6. Intense heat can lead to health risks.
Beware of the dog days of summer. High temperatures increase your risk of heat-related health risks. Both dehydration and heatstroke can have an influence on your behavior and have the potential to cause brain damage if it’s bad enough, Brent Solvason, a Stanford University clinical associate professor of psychiatry and behavioral sciences, previously told HuffPost.
7. Your blood pressure is lower in the summer.
No wonder you feel more relaxed in the summer months. Research shows blood pressure drops in the summer months compared to the winter months thanks to a change in atmospheric pressure. This is because lower temps cause your blood vessels to narrow, which could lead to a spike in pressure, The Weather Channel reported.
8. Temperate climates may be linked to more joy.
Moderate weather = Better mood? Research suggests there’s a link between temperate climates (think on the warmer side) and self-reported happiness. Places with hotter-than-average winters and cooler-than-average summers appear to boost residents’ mood. And who could blame them? Better weather means more opportunities to be outdoors.
9. You’re more inventive when it’s warm.
Research from the University of Michigan suggests being outside on an enjoyable spring day could be linked to an increase in creative thinking.
“Being outside in pleasant weather really offers a way to reset your mindset,” said study researcher Matthew Keller. “Everyone thinks weather affects mood, but the biggest tests of this theory … found no relationship, so we went back and found there are two important variables: how much time you spend outside and what the season is. If you go from winter to spring and spend enough time outside, there’s a noticeable change.”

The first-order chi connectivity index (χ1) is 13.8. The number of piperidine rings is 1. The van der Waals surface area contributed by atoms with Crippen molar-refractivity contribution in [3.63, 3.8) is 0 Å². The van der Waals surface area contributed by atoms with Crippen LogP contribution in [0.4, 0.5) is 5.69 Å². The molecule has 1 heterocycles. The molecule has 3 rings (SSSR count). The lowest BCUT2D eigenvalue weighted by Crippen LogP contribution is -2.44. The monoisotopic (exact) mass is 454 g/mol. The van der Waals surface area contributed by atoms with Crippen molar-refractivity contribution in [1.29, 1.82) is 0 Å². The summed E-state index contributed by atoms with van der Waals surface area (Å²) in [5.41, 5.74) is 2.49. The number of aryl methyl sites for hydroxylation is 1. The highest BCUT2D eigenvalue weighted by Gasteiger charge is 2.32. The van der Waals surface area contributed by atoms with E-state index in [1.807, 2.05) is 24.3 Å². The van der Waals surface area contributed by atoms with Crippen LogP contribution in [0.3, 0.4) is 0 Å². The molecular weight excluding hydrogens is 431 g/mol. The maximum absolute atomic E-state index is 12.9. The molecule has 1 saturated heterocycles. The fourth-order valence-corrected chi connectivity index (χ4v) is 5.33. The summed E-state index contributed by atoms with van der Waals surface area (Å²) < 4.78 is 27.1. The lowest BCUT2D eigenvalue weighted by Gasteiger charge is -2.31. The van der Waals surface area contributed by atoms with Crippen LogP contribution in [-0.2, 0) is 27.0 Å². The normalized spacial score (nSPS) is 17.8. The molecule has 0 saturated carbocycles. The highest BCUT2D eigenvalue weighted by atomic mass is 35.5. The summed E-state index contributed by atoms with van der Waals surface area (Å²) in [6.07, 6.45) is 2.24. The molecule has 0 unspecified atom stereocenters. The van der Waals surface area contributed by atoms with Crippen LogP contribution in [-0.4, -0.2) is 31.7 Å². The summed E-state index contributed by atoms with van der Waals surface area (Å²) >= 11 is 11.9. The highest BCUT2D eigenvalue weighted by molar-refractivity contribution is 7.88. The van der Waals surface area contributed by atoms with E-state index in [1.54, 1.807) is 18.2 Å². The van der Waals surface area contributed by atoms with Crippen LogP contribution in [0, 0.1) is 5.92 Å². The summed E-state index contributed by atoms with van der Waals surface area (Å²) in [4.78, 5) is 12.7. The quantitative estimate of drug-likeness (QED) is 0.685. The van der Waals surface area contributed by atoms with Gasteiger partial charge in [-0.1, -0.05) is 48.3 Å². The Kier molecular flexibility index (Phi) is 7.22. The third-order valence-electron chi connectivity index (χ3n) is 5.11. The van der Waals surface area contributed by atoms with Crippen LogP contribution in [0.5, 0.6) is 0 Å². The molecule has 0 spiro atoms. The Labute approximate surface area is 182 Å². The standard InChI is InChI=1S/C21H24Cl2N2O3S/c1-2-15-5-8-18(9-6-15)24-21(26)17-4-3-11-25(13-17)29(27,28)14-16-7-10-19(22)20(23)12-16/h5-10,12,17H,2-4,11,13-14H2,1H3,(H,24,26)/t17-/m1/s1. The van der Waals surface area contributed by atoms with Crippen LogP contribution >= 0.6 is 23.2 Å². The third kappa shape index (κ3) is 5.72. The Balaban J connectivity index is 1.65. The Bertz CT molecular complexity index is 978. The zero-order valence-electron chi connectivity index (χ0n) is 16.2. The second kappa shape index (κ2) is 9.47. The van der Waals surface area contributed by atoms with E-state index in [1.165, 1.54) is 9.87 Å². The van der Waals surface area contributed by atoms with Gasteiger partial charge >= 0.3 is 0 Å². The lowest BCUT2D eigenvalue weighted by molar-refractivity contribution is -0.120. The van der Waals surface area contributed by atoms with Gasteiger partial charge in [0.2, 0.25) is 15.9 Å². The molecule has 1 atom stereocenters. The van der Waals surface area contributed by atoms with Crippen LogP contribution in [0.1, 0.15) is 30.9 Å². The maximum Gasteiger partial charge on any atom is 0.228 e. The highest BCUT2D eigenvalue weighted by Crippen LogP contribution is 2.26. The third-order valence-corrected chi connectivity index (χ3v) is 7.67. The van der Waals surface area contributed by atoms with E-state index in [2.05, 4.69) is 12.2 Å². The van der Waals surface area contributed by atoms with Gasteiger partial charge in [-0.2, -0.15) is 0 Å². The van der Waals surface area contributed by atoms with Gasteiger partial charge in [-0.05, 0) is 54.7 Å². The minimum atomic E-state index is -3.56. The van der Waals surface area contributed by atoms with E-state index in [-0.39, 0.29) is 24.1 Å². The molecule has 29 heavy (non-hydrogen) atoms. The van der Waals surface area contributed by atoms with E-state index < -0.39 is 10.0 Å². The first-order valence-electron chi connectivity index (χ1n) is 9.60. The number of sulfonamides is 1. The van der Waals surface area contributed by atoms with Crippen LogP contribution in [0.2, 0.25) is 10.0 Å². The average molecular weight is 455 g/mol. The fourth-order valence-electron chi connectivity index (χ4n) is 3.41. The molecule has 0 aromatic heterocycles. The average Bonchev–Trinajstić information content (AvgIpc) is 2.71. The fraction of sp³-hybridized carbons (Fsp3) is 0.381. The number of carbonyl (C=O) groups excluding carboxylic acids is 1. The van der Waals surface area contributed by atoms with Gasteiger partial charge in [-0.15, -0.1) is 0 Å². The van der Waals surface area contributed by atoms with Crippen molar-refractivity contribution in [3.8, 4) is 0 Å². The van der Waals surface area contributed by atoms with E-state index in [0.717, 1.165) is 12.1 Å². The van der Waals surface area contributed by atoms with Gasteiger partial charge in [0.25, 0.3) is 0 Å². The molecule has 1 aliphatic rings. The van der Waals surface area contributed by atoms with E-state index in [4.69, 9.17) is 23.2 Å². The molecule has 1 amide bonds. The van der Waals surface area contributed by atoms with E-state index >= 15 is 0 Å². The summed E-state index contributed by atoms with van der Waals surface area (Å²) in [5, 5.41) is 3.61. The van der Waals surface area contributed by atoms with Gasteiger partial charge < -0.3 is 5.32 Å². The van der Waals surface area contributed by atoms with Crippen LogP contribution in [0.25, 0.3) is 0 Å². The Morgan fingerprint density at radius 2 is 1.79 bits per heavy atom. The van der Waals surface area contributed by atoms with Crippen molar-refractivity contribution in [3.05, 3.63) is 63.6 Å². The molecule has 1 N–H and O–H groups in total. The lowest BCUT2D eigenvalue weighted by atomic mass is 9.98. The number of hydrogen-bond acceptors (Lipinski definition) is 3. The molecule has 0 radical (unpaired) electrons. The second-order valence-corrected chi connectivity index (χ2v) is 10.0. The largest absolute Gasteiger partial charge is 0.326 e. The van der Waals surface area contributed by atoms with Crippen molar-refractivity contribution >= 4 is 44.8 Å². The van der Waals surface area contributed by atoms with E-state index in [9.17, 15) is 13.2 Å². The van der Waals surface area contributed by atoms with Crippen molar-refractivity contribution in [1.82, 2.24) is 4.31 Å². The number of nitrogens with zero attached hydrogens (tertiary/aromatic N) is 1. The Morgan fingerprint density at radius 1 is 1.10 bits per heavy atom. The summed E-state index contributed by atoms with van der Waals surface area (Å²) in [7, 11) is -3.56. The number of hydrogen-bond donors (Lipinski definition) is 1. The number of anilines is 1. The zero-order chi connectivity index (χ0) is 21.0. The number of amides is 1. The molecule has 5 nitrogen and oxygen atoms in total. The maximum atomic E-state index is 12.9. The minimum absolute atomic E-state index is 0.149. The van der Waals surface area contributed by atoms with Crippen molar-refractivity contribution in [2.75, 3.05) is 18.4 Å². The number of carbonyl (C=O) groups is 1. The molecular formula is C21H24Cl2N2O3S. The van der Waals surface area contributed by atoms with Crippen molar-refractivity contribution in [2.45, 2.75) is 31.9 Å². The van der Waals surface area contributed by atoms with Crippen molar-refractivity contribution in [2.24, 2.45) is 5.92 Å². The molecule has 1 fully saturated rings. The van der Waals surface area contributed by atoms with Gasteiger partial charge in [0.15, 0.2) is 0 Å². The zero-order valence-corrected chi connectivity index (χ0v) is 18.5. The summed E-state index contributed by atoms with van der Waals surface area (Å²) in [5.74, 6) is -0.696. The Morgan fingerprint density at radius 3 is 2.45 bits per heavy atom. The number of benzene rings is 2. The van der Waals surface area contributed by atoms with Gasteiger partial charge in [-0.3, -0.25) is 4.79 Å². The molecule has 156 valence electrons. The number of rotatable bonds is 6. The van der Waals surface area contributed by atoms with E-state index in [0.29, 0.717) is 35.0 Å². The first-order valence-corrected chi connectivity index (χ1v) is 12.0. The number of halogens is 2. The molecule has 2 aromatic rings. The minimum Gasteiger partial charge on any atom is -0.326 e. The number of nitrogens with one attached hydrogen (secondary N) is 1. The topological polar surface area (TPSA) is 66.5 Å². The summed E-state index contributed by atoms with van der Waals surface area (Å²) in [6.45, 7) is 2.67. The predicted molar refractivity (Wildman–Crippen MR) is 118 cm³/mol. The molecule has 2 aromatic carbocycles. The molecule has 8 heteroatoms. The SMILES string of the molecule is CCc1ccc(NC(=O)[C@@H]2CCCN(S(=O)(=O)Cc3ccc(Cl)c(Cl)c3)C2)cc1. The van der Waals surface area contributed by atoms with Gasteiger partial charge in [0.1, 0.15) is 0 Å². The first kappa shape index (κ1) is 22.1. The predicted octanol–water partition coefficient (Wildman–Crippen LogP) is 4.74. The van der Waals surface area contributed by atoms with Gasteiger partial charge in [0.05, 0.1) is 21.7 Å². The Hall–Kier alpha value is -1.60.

10. Hotter temperatures may also put you in the mood.
Studies suggest there may be a seasonal component to higher levels of human conception. An analysis in Europe found there is a 10 percent above-average increase in births during the month of March, marking the moment of conception around the month of June, Scientific American reported. The same research also found that men’s testosterone levels and women’s levels linked to ovulation spiked around this time.
11. You might be more likely to get sick in colder months.
While a cold can strike at any time of the year, there are a few factors during the winter that could up your likelihood of getting sick. For starters, research shows your immune system take a small hit in the colder months thanks to your body’s changing DNA that happens during the switch of seasons, Business Insider reported. Not only that, you’re trapped inside more often — aka in the land of germs — making it difficult to escape their wrath.
Hey — at least we’re closer to the toastier, happier days of summer, right?
See the full article here: http://www.huffingtonpost.com/entry/weather-and-health_us_570facd9e4b08a2d32b92ae9